Amir Ali, of the Institute of Islamic Information and Education, talked about the services his organization provides Muslim inmates, from prison visits to books to classes in Arabic and Islamic history. Groups also provide correspondence courses in other subjects, 24-hour toll free phones or collect-calling services for inmates to call family, mentorship programs for new converts, and half-way houses to help re-integrate Muslim inmates into society after release. Amir Ali readily acknowledged the support of Saudi Arabia in providing these services.
The Institute does not send copies of the Qur'an to individuals because of the lack of resources. So, all such inquiries regarding copies of the Qu'ran are referred to the Saudi Embassy.
From an article appearing on III&E website:
From the Article Collection of III&E Managing Director Dr. Amir Ali, Ph.D.:
Islamic Prison Services Foundation:
Contact: Nasir Shahid; 1709 4th St. NW, Washington, DC, 20001.
Islamic Prison Outreach:
Contact: Imam Alauddin Shabazz; 10326 S. Hoyne, Chicago, IL, 60643.
Islamic Correctional Reunion Association:
Contact: Mohammad Firdause; 6336 S. 66th Ave, Tinley Park, IL, 60477
Islamic Prison Service Dawah:
Contact: Ali Jabbar Hakkim; 4715 Fable St., Capitol Heights, MD, 20743.
The convicted terrorist has a hard-core moniker: "the blue-eyed emir of Tangier."
But Pierre Richard Robert was once a French country boy, an athletic blond teenager living in a house built by his father among pastures here in the Loire region.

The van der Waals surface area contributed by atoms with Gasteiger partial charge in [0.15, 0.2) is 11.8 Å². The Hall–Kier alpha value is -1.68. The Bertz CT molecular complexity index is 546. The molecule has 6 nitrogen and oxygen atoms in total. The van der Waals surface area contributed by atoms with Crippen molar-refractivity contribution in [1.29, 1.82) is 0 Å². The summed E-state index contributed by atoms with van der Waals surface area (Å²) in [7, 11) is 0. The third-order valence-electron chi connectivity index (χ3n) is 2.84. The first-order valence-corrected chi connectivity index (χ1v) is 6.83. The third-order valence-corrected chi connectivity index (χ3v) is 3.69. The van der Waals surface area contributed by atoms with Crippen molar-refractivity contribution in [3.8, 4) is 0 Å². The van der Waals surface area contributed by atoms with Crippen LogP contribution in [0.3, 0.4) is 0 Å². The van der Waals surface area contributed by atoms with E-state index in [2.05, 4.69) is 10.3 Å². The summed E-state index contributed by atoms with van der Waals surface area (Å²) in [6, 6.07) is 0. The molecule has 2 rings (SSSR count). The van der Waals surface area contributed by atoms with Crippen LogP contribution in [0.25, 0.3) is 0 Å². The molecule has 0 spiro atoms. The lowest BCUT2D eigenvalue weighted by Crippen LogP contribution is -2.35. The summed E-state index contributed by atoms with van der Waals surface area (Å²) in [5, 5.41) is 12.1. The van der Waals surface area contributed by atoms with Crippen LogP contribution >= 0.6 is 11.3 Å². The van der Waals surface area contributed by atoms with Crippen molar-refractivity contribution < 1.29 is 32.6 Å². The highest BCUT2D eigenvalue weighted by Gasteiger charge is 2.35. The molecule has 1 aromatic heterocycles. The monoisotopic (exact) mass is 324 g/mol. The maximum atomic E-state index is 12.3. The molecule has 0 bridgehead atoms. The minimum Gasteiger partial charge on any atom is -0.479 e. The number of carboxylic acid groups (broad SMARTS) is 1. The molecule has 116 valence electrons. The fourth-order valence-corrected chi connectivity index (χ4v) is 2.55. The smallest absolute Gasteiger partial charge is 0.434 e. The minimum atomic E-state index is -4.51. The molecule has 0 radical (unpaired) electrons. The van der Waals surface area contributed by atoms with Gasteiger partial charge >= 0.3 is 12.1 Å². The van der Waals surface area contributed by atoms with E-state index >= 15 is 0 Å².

Robert liked drinking and fast bikes more than school. He got interested in Islam when he played soccer at the Turkish cultural center in a neighboring industrial town. He said he wanted to convert because Allah watched over him as he sped downhill into town on his bicycle.
"I told him it's not like changing shirts," said Ibrahim Tekeli, a leader of the Turkish community. "The imam told him, 'I want you to reflect and talk to your family first.' But Richard said: 'I've already reflected... For months before I made my decision, I would run the red light on the big hill every day going real fast. I would always pray to Allah to protect me. And I never got hit by a car.' "
Fourteen years later, though, Robert has hit bottom. A Moroccan court sentenced him to life in prison Thursday after convicting him of recruiting and training Moroccan extremists for a terrorist campaign.
He joins an unlikely group of men with non-Muslim backgrounds that includes Richard Reid, the British "shoe bomber" convicted of trying to blow up an airliner; American Jose Padilla, an alleged Al-Qa'ida operative being held as an enemy combatant; and Christian Ganczarski, a German convert arrested in June by French police.
Robert and Ganczarski were not just foot soldiers, investigators say. They represent a dangerous trend as police chop away at Islamic networks two years after the Sept. 11 attacks: converts who assume front-line roles as recruiters and plotters.